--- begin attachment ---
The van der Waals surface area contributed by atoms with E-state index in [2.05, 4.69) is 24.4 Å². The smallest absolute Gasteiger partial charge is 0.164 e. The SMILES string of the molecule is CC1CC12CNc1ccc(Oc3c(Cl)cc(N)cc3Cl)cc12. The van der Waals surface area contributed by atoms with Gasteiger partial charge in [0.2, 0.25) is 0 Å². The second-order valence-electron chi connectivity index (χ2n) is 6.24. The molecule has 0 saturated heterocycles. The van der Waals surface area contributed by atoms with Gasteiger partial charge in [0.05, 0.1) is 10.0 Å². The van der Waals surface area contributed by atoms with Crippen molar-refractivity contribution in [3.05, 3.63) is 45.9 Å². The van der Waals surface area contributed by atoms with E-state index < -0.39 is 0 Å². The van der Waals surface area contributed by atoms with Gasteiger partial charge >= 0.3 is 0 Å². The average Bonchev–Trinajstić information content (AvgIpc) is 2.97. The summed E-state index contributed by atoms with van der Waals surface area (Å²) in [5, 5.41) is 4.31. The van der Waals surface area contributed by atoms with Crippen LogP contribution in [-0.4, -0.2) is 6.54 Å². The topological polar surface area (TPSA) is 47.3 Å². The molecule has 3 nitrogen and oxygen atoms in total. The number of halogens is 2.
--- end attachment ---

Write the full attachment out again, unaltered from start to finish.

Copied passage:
The van der Waals surface area contributed by atoms with E-state index in [2.05, 4.69) is 24.4 Å². The smallest absolute Gasteiger partial charge is 0.164 e. The SMILES string of the molecule is CC1CC12CNc1ccc(Oc3c(Cl)cc(N)cc3Cl)cc12. The van der Waals surface area contributed by atoms with Gasteiger partial charge in [0.2, 0.25) is 0 Å². The second-order valence-electron chi connectivity index (χ2n) is 6.24. The molecule has 0 saturated heterocycles. The van der Waals surface area contributed by atoms with Gasteiger partial charge in [0.05, 0.1) is 10.0 Å². The van der Waals surface area contributed by atoms with Crippen molar-refractivity contribution in [3.05, 3.63) is 45.9 Å². The van der Waals surface area contributed by atoms with E-state index < -0.39 is 0 Å². The van der Waals surface area contributed by atoms with Gasteiger partial charge >= 0.3 is 0 Å². The average Bonchev–Trinajstić information content (AvgIpc) is 2.97. The summed E-state index contributed by atoms with van der Waals surface area (Å²) in [5, 5.41) is 4.31. The van der Waals surface area contributed by atoms with Crippen LogP contribution in [-0.4, -0.2) is 6.54 Å². The topological polar surface area (TPSA) is 47.3 Å². The molecule has 3 nitrogen and oxygen atoms in total. The number of halogens is 2.